CHICAGO – Like the awesome Engine Who Could, the mighty Nothing Without a Company stage crafters have constructed another triumph at their new home in Berger Mansion on Chicago’s north side. “The Kid Thing” – written by Sarah Gubbins – is a terse, convincing and emotional play about fear, identity and breeding, and it is performed by its cast of five with utter authenticity. The show has a Thursday-Sunday run at the Berger North Mansion through April 15th, 2017. Click here for more details, including ticket information.
‘La La Land’ Will Create Love for Musicals Again
CHICAGO – “La La Land” has the spirit of an old time “Singin’ In The Rain”-type Hollywood musical, but this is no throwback or revival. It brings that spirit into the modern age and gets it to live, breathe, and thrive once again. It’s a beautiful technicolor spectacle that celebrates the whimsy of musicals, while finding a way to translate it credibly and wonderfully to the modern age.
The story at its roots is a familiar one. Emma Stone is an aspiring actress named Mia whose closest brush with the movies is her job at a coffee shop on the Warner Brothers Lot. Ryan Gosling is a jazz musician named Sebastian who lets his principles get in the way of earning a steady living. They’re both struggling to find their way and keep some sliver of their souls in a town full of strivers where few get to do more than dream.
They requisitely “meet cute” is in a traffic jam on a Los Angeles freeway when he honks his horn at her and drives away in huff…while she’s running lines for an audition and holding up the cars behind her. Through a chance meeting later, they fall in love as they pursue their careers in Hollywood. It’s a movie about two people in “La La Land,” but it manages to find a deeper and more emotionally endearing level than what’s just on the surface, as they genuinely try to find a way to make a life out of pursuing their dreams.
Sebastian (Ryan Gosling) and Mia (Emma Stone) Are Relating in ‘La La Land’
Photo credit: Lionsgate
Gosling and Stone display a chemistry I could just watch all day, and it helps that they both know how dance a step or two with grace and wit. Emma Stone brightens the screen with a megawatt smile. Her struggles with auditions, casting directors, and hollywood may not be new, but she imbues them with real human emotion and heart.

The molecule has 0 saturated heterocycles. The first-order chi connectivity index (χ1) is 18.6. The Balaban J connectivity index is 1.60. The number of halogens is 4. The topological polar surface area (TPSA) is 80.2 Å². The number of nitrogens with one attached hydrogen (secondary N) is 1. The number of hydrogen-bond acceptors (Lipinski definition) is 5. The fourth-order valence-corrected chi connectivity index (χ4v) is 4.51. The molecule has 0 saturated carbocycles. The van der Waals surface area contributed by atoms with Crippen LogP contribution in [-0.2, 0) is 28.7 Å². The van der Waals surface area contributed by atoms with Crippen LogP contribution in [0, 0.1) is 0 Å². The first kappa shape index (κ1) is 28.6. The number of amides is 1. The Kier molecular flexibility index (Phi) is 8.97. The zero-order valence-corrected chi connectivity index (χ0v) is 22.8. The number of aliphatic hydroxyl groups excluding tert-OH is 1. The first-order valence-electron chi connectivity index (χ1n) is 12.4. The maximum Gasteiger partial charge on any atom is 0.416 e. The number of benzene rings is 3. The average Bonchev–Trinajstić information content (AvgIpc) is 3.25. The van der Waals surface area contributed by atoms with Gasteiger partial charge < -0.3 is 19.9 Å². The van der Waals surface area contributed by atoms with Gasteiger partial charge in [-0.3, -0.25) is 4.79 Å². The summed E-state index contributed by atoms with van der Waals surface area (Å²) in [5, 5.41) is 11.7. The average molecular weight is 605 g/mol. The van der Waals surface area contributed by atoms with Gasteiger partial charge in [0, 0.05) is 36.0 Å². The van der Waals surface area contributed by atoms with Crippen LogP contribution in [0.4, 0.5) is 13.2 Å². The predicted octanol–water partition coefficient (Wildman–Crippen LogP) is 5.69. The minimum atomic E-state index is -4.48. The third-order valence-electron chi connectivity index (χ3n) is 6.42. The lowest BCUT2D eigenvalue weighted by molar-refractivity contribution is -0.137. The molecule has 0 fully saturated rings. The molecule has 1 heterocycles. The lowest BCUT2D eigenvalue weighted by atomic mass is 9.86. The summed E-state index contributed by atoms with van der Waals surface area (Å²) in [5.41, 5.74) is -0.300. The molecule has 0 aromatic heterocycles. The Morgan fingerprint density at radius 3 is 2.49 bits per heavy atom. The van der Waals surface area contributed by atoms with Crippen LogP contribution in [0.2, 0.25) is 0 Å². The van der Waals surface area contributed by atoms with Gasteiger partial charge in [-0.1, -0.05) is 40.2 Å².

Ryan Gosling also gets to do more than just play handsome. He also gets to showcase his rarely used gift for comedy, throwing some hilarious reactions and physical comedy amidst this tinseltown love story. With two such appealing stars, it’s easy to get swept off your feet, which they literally do at one point as the production indulges in more than a few whimsical flights of fancy. Writer/director Damien Chazelle (“Whiplash”) has also stocked the cast with endlessly watchable ringers including John Legend, Rosemarie DeWitt, and Oscar winner (for “Whiplash”) J.K. Simmons, who wrings a surprising amount of laughs out of his tiny role.
Emma and Ryan Trip the Light Fantastic in ‘La La Land’
Photo credit: Lionsgate
Chazelle’s opus is a sprawling fable with music running through the marrow of its bones, and a spring in its step. The cinematography, art direction, costume design, and lighting all work perfectly in harmony to bring this fully realize vision to the screen. The dance numbers are inventively staged (including one in a traffic jam, of all things) while also seemingly just at home in the cinema as they might be on a stage.
The songs are a cut above most other musicals of the past decade. In many ways it reminded me of the Broadway sensation “Hamilton,” another risky proposition with a questionable subject – it somehow doesn’t just succeed in not sucking but manages to become vibrant and alive.
It’s the kind of a musical that’s bound to win you over even if you aren’t the kind of person who generally likes musicals…singing and dancing haven’t been this vibrant and joyful on the silver screen since the days of Gene Kelly and Danny Kaye. It’s a gift for the holidays.